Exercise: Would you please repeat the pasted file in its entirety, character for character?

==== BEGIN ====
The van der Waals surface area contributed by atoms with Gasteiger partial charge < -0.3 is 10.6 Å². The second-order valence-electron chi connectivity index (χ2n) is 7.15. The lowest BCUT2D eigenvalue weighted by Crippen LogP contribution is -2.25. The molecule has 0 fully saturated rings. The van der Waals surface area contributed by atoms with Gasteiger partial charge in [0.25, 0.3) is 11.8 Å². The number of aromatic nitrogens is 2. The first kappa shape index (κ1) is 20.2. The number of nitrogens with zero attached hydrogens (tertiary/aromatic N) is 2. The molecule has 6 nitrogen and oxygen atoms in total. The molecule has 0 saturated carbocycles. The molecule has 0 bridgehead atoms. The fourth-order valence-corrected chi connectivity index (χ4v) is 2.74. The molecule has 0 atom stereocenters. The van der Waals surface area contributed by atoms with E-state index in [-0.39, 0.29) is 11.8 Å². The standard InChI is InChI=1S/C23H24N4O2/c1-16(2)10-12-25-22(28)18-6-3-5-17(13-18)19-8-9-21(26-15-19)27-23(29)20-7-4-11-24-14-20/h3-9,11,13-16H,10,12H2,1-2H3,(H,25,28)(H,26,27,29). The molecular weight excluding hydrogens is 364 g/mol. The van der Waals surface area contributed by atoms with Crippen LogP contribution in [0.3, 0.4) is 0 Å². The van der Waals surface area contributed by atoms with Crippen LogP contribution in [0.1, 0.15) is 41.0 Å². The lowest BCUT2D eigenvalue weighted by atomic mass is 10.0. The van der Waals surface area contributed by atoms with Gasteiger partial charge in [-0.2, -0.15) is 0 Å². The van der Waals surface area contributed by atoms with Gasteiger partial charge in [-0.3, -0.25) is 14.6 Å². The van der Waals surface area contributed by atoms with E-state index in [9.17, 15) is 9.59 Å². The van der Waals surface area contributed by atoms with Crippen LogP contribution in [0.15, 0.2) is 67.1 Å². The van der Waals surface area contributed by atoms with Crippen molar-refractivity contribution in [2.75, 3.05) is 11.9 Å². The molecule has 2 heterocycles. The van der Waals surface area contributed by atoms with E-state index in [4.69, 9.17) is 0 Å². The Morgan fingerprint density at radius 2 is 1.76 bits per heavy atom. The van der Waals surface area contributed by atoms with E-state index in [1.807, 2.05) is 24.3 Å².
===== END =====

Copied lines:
The van der Waals surface area contributed by atoms with Gasteiger partial charge < -0.3 is 10.6 Å². The second-order valence-electron chi connectivity index (χ2n) is 7.15. The lowest BCUT2D eigenvalue weighted by Crippen LogP contribution is -2.25. The molecule has 0 fully saturated rings. The van der Waals surface area contributed by atoms with Gasteiger partial charge in [0.25, 0.3) is 11.8 Å². The number of aromatic nitrogens is 2. The first kappa shape index (κ1) is 20.2. The number of nitrogens with zero attached hydrogens (tertiary/aromatic N) is 2. The molecule has 6 nitrogen and oxygen atoms in total. The molecule has 0 saturated carbocycles. The molecule has 0 bridgehead atoms. The fourth-order valence-corrected chi connectivity index (χ4v) is 2.74. The molecule has 0 atom stereocenters. The van der Waals surface area contributed by atoms with E-state index in [-0.39, 0.29) is 11.8 Å². The standard InChI is InChI=1S/C23H24N4O2/c1-16(2)10-12-25-22(28)18-6-3-5-17(13-18)19-8-9-21(26-15-19)27-23(29)20-7-4-11-24-14-20/h3-9,11,13-16H,10,12H2,1-2H3,(H,25,28)(H,26,27,29). The molecular weight excluding hydrogens is 364 g/mol. The van der Waals surface area contributed by atoms with Crippen LogP contribution in [0.3, 0.4) is 0 Å². The van der Waals surface area contributed by atoms with Crippen LogP contribution in [0.1, 0.15) is 41.0 Å². The lowest BCUT2D eigenvalue weighted by atomic mass is 10.0. The van der Waals surface area contributed by atoms with Gasteiger partial charge in [-0.2, -0.15) is 0 Å². The van der Waals surface area contributed by atoms with Gasteiger partial charge in [-0.3, -0.25) is 14.6 Å². The van der Waals surface area contributed by atoms with E-state index in [9.17, 15) is 9.59 Å². The van der Waals surface area contributed by atoms with Crippen LogP contribution in [0.15, 0.2) is 67.1 Å². The van der Waals surface area contributed by atoms with Crippen molar-refractivity contribution in [2.75, 3.05) is 11.9 Å². The molecule has 2 heterocycles. The van der Waals surface area contributed by atoms with E-state index in [4.69, 9.17) is 0 Å². The Morgan fingerprint density at radius 2 is 1.76 bits per heavy atom. The van der Waals surface area contributed by atoms with E-state index in [1.807, 2.05) is 24.3 Å².